No, Nicholas Kristof, bikes, beads and bed nets won’t save the world

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Kristof at the World Economic Forum Annual Meeting Davos 2010. Photo courtesy Monika Flueckiger via Creative Commons Share-Alike.

Kristof at the World Economic Forum Annual Meeting Davos 2010. Photo courtesy Monika Flueckiger via Creative Commons Share-Alike.

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There is, in foreign aid and development discussions, the danger of developing a Messiah complex: assuming that our donation to an organization half a world away is really, truly, going to change the world.

  • Yes! Hopeful skepticism is also an antidote to paralyzing cynicism. I also think a celebrity culture contributes to this problem of triumphalism – I wrote about our complicity in the Somaly Mam Scandal here:

    http://cindywords.com/our-complicity-in-the-scandal-of-somaly-mam/

  • “Reality is much harsher” – yes. YES. It is much messier, too. I have been involved in short-term mission in Africa, and it was enough to tell me that my dream of being a Missionary was not going to happen – because I didn’t have the skills or resources that the people on the ground really needed. I had a degree in English Lit and a whole load of ideals, but not much else. It taught me a deep respect for those who were on the ground, loving well, and loving wisely, but it also made me realise it was not my calling.

  • Changing this part of any room is conclusively
    less costly than repainting the actual wall or changing the furniture.
    In fact, the more color that is added the greater the VOC it contains but still
    low compared to the traditional varnish. No matter if they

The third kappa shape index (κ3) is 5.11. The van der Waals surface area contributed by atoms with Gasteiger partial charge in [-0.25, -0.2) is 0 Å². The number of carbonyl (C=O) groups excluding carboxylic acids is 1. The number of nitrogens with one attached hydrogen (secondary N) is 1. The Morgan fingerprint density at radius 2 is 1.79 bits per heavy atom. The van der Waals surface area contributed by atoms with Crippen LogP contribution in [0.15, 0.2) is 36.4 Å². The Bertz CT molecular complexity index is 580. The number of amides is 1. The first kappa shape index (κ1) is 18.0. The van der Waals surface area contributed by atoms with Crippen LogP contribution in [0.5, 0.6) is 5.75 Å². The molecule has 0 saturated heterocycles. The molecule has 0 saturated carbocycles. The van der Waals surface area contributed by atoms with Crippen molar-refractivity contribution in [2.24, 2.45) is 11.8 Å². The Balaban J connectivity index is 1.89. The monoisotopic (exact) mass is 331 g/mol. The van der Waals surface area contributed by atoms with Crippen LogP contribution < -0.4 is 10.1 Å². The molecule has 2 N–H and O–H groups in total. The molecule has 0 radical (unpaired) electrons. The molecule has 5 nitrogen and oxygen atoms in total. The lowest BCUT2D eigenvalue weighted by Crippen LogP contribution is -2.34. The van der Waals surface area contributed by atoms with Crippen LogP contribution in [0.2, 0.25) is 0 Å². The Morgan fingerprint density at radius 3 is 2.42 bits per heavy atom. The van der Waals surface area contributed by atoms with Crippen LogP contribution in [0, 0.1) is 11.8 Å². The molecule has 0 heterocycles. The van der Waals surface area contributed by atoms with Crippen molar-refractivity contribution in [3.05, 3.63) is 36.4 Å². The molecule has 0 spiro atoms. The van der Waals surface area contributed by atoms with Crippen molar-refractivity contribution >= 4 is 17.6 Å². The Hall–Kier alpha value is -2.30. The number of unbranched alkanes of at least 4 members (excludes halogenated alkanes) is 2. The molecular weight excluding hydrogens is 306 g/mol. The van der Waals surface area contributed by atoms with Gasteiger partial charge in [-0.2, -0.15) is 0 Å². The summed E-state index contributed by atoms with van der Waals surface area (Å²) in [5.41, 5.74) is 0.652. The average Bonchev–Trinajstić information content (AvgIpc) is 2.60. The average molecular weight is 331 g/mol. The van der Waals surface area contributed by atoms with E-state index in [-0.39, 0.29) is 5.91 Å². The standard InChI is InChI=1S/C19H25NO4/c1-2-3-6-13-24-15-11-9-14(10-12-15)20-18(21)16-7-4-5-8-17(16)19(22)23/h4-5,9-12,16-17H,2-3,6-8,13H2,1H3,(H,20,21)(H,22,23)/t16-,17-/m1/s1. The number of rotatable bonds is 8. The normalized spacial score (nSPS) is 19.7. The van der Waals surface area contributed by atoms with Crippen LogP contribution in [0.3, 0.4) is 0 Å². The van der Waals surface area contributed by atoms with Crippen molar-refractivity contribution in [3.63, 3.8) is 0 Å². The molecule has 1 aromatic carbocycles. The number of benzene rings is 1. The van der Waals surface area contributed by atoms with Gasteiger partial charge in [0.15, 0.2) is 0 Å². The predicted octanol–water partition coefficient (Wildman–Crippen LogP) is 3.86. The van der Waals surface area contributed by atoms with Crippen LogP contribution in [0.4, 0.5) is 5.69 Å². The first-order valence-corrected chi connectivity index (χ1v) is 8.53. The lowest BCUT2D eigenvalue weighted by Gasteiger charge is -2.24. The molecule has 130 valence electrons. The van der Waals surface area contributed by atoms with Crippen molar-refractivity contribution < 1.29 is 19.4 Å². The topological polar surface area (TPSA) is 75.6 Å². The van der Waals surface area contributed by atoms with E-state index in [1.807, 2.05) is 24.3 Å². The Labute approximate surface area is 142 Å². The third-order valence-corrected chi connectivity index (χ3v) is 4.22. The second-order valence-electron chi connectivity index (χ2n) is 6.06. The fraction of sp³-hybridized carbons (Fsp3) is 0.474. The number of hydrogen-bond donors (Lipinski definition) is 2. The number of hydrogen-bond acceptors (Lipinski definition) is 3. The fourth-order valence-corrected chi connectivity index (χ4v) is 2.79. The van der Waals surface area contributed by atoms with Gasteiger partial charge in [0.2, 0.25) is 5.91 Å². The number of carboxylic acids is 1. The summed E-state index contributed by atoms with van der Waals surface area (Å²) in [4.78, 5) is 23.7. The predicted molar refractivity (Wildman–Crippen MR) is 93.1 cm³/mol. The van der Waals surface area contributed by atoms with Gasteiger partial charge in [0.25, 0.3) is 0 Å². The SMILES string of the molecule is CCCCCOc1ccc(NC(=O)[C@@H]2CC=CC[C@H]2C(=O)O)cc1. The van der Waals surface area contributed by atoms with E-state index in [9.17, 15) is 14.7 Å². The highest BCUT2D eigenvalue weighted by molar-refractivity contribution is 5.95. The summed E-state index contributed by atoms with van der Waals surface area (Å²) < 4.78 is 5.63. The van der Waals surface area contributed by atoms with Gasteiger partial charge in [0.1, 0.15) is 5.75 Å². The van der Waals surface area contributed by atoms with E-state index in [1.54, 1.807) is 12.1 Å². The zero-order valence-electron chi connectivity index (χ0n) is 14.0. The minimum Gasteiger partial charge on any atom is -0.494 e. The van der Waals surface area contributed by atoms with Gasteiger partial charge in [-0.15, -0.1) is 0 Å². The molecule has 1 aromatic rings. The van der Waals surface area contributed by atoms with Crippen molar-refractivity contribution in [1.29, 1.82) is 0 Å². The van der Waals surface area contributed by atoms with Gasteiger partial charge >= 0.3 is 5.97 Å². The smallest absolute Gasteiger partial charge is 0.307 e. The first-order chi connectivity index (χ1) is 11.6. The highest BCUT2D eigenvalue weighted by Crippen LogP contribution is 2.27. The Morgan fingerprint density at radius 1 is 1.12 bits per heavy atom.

are exposed to one or multiple languages at home, young children still
    benefit greatly from a Spanish bilingual education.

  • Mary Duggal

    And we know that for those who love God all things work together for good, for those who are called according to his purpose. Romans 8:28

    Greg Mortenson and Central Asia Institute still continue in Afghanistan and Pakistan today, advocating for girls and women, when many organizations have left and there is more conflict and instability than ever.

    Jennifer Jordan, a film-maker is doing an investigative journalism documentary to show that perhaps CBS 60 Minutes fabricated large parts of their expose that discredited Greg Mortenson. 60 Minutes has produced several segments in the last two years that have been discredited and rapidly losing their integrity. http://vimeo.com/86945374

    I knew Greg Mortenson’s late father, Dempsey, who worked in Tanzania in the 1960’s to establish a teaching hospital Kilimanjaro Christian Medical Center, that still thrives today. Greg’s father taught Sunday School but sometimes rubbed other missionaries the wrong way because he felt compelled to teach children about other faiths also, and that love was the greatest gift of all.

    Both Greg and his father were fluent in local languages and customs, both always said the most important thing to do is listen, not talk, and that the people there can teach us more than we ever can give them or help them. Greg’s life lessons were learned over decades in Africa and Afghanistan, not a short trip to Malawi. Neither was a ‘Messiah’ as portrayed in the article and media.

    Dempsey and his wife Jerene were Lutheran missionaries, initially as teachers in a girls’ school. Dempsey was a man of few words, and used actions instead of words to demonstrate his faith, and worked relentlessly to have Christians, Muslims, Jews, and Hindus work together to establish a hospital for the good of humanity. As much as his legacy was a hospital, it was more that he helped teach people of all faiths to love and strive together for the betterment of all, not to convert them to Christianity.

    Greg Mortenson made mistakes, but it is still worth following the examples he learned from his father: spend many years or decades on the ground, become fluent in local languages and cultures, empower the people to take charge, actions speak louder than words, and listen. Time will tell, but I’m sure the God and the communities that both Dempsey and Greg Mortenson served will judge them in a different way than the US media.

  • At this moment I am ready to do my breakfast, once having my breakfast coming again to read more news.

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